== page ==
"If you somehow allow computers to accept different types of modalities in the same workflow, that will be much more effective," Lee said in an interview, according to Wired.
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While still in its early stages, Lee's system could represent, as Wired's Ryan Tate noted, a sort of quantum leap in computer interfaces should it go mainstream. Whether it does or not, Lee's system is a bridge between the physical and digital realm. This union will permit more automated physical interactions - something Lee calls "programming the world."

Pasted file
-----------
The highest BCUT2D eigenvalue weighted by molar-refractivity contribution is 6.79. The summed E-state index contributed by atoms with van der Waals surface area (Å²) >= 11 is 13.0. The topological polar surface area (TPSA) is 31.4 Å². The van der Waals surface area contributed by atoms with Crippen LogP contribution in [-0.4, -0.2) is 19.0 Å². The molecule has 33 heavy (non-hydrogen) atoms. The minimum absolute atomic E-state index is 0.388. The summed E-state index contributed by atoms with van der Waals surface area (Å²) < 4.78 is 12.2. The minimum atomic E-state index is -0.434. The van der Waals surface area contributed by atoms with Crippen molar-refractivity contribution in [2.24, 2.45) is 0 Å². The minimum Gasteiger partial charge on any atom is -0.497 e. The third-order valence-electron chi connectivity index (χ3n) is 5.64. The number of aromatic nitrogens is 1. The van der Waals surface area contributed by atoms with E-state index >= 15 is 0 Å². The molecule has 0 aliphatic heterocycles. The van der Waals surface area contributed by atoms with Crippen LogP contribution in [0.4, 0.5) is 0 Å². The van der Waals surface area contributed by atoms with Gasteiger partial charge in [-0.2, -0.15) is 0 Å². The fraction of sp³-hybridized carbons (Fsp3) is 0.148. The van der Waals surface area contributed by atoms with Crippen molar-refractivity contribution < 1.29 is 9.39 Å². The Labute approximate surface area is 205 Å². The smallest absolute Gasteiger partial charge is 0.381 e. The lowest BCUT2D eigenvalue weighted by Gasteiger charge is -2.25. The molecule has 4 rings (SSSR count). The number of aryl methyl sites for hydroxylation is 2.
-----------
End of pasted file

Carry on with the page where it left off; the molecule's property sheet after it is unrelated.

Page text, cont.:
"Programming the world will alter even our daily physical activities," he told the crowd at the TED conference. "With our two hands we're reaching into the digital world."
Credit: Jinha Lee